Running on empty

Picture the scene.  After a week of feeling tired and generally not 100%, it’s finally Friday evening.  A text arrives checking if you’ll be at parkrun the next morning, and you send an affirmative reply (it’s pretty much the only running you do lately).  You then get very little sleep and are woken up by your sleep-deprived toddler at 5:45.  Your husband has been feeling ill in the night, so you’re on your own.

Do you:
a) hide under a blanket and concede to watching Peppa Pig all morning
b) get dressed and head out for a buggy parkrun

I’ve been trying to work out why it is that I chose option b.  Possibly because I’d told my friend I’d be there.  Possibly because parkrun has genuinely been my only exercise lately.  Probably because small children are much easier to look after in big outdoor spaces.

Longrun Meadow is one of the few parkruns we’ve been to that don’t tell buggies to start at the back, but we do anyway.  There’s a narrow bridge right near the start which is a big enough crush at the best of times.  So there’s lots of overtaking to be done.

It started pretty badly as I struggled to get past a few of the groups near the back, meaning my speed fluctuated greatly.  Efficient buggy-running is all about momentum, as the hardest thing is getting any kind of speed up.  When you’re overtired it’s even more important.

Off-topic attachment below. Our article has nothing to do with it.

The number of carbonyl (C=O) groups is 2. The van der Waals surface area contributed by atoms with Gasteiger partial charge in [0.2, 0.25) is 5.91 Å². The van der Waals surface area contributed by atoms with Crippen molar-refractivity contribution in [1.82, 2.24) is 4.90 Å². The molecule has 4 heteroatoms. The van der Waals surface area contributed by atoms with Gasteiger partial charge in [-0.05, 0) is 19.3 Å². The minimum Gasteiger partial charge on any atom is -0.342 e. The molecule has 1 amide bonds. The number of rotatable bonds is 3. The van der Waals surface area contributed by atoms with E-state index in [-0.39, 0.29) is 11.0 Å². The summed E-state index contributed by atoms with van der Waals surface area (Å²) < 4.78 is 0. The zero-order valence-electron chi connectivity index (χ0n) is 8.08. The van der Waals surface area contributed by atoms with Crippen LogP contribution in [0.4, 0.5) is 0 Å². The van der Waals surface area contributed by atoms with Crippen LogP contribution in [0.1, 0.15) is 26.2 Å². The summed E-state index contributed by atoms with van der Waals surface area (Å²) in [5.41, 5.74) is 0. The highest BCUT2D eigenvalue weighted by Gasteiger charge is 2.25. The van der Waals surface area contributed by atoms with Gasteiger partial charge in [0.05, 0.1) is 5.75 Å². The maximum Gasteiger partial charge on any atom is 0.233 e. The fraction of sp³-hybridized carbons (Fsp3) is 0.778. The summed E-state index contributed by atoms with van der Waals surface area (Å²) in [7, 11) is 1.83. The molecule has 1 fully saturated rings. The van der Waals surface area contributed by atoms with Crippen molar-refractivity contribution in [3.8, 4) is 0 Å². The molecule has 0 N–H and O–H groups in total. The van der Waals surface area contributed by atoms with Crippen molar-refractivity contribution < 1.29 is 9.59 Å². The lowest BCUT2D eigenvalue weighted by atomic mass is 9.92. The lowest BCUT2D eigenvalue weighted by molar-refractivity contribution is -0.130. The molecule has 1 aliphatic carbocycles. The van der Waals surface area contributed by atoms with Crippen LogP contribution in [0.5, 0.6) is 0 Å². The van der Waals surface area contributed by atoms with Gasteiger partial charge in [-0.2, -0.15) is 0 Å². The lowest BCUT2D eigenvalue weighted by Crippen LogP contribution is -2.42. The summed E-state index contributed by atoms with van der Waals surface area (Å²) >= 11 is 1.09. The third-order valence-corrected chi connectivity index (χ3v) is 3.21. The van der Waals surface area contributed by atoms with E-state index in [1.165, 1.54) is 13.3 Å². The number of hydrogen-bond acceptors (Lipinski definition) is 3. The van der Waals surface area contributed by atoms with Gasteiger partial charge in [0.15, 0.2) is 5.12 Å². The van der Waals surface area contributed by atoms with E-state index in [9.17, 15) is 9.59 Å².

buggy parkrun (2)

At least after all that effort someone took our picture! (Credit: Graham Foster)

By the end of the first lap I’d overtaken quite a few people, but was also really starting to struggle.  Running with a buggy requires running fitness, strength and energy.  I had approximately zero of those.  And shortly after the 2 mile beep I did something I don’t ever remember doing at Longrun before.  I slowed to a walk.

Of course, this then made things harder when I started running again, as it took more effort to get speed up.  By the time I got round to the formerly-muddy bit I’d conceded that I would need to walk the entire bark section, saving what little energy I had for the better path that lay ahead.

As we left the muddy bit, I told my daughter that I was sorry for walking so much, and that I’d get her back as fast as I could.  This little voice replied “Doesn’t matter”.

Better ground and friendly faces got me round to the end.  Glances at my watch as I’d been going along had prepared me for what I’d see just after the finish.  I had completely smashed my worst Longrun Meadow time.

At the time of writing this, I don’t know my official time (my barcode didn’t scan correctly so I’m waiting to be added to the results), but I think it will be merely seconds quicker than my slowest ever parkrun (which was my first post-natal 5k).  So just a course PW then.

But you know what, it doesn’t matter.

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